Iran has not declared all its chemical weapons capabilities to the global chemical weapons agency in The Hague, in violation of an international non-proliferation convention, the U.S. ambassador to the organization said on Thursday. Ambassador Kenneth Ward told a meeting of the Organization for the Prohibition of Chemical Weapons (OPCW) that Iran had failed to report a production facility for the filling of aerial bombs and maintains a program to obtain banned toxic munitions. “The United States is also concerned that Iran is also pursuing central nervous system-acting chemicals for offensive purposes,” he said. Ward cited the discovery of chemical-filled artillery projectiles, mortars and aerial bombs of Iranian origin as proof that Iran did not fully disclose its capabilities.


Three U.S. service members were killed and three more were wounded by an improvised explosive device Tuesday in Afghanistan, according to officials with the NATO mission to the country. One American contractor was also wounded when the IED detonated, officials said in a press release. The attack took place near Ghazni city, in the eastern Afghan province of the same name. Ghazni city, located 100 miles from Afghanistan’s capital city of Kabul, was also the site of an intense battle between U.S.-backed Afghan forces and the Taliban over the summer. According to the Defense Casualty Analysis System, 10 U.S. military members, not including these latest casualties, have been killed and 107 have been wounded in Afghanistan so far in 2018.


Ukrainian President Petro Poroshenko demanded Monday the immediate release of Ukrainian sailors and warships after they were attacked and seized by Russia in the Kerch Strait, a body of water between Russia’s mainland and Crimea, the peninsula that the Kremlin annexed from Ukraine in 2014. Poroshenko described the Russian attack as a “deliberate action,” involving the use of weapons against Ukrainian sailors, six of whom were wounded. According to a statement by Ukraine’s Ministry of Foreign Affairs, the attack was carried out on three Ukrainian navy vessels as they were crossing from the Ukrainian port of Odessa on the Black Sea to the Ukrainian port of Mariupol on the Sea of Azov. The Kerch Strait connects the two seas. The Ukrainian foreign ministry said that the sea crossing was in accordance with multilateral and bilateral international treaties and navigational rules, while its Russian counterpart said in a statement that the Ukrainian naval ships were in “gross violation of the rules of peaceful passage” in Russia’s territorial waters in the Black Sea. Ukrainian lawmakers were set to consider a presidential request for the introduction of martial law in the country on Monday following the incident. Ukraine’s president demanded Monday that Russia immediately release Ukrainian sailors and vessels seized in the incident. The two neighbors have been locked in a tense tug-of-war since Russia’s 2014 annexation of Crimea, but the incident late Sunday pitted the two militaries against each other, placing them on the verge of open conflict.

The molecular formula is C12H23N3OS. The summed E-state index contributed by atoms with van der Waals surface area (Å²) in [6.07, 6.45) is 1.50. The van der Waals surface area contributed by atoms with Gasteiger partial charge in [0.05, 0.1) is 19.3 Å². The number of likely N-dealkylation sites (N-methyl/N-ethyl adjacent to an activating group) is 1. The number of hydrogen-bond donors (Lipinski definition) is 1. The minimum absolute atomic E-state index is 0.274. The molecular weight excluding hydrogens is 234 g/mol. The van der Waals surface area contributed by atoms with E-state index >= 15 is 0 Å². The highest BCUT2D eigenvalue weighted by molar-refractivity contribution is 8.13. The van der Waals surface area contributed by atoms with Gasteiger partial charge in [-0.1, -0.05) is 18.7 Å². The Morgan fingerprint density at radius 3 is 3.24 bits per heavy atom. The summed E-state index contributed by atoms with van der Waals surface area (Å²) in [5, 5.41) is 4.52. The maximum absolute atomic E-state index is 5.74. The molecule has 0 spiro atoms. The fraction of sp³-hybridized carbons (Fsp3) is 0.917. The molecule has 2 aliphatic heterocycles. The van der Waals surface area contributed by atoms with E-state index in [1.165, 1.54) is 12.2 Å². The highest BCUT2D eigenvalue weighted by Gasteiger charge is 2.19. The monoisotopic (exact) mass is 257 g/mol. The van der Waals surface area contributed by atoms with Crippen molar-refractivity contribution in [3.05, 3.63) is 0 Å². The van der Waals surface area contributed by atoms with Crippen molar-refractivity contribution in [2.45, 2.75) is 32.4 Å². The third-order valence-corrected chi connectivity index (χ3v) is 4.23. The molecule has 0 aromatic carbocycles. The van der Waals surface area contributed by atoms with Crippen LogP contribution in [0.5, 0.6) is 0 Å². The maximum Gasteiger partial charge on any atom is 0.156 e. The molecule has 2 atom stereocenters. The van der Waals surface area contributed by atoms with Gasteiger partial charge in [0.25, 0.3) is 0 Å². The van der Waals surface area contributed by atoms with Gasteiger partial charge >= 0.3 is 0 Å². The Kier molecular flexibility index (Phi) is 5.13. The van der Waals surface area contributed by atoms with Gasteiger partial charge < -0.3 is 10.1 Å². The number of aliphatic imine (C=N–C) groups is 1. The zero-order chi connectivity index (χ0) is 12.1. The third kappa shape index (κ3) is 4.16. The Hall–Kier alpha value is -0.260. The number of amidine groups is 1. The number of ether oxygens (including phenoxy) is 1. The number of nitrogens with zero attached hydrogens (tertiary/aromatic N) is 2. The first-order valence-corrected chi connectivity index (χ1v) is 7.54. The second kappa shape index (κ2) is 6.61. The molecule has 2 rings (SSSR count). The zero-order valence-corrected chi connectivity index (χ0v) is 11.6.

China’s Orwellian social engineering dictatorship plans to micromanage every citizen in their country – all 1.4 billion of them. Beijing announced an “action plan” this week for monitoring residents’ behavior, adding that the city expects to have its social credit system fully implemented by the end of 2020. Beijing plans to reward and punish its residents based on data that will be collected from various departments monitoring citizens’ social behavior, according to the detailed “action plan” posted on Monday to the city’s municipal website. By the beginning of 2020, the announcement declares, China’s capital city will have all residents officially locked into the permanent surveillance program, part of a broader effort to have every Chinese citizen rated on a “social credit system” decreeing what public services a person can use based on their obedience to laws and loyalty to the communist regime.

  • China is evolving into the world’s first technocracy in which government policies and actions are data-driven.


The Southwest Florida coast may finally be getting a break from red tide. Water samples show far fewer areas with high concentrations of Karenia brevis, the organism that causes the blooms. Researchers say it has become patchy and typical of a seasonal bloom. “Patchy means animals are now able to move in and out of the red tide bloom,” said Tracy Fanara, an environmental scientist at Mote Marine Laboratory. Fanara said the bloom now resembles those that are normally seen from August to December and ending in February and March. The red tide bloom has plagued Southwest Florida beaches since fall of 2017. It was the worst in a decade. In August, Gov. Rick Scott declared a state of emergency because of the bloom. The algae make the water toxic for marine wildlife. In addition to tons of small fish, this current bloom has killed dolphins, goliath grouper, manatees and hundreds of sea turtles.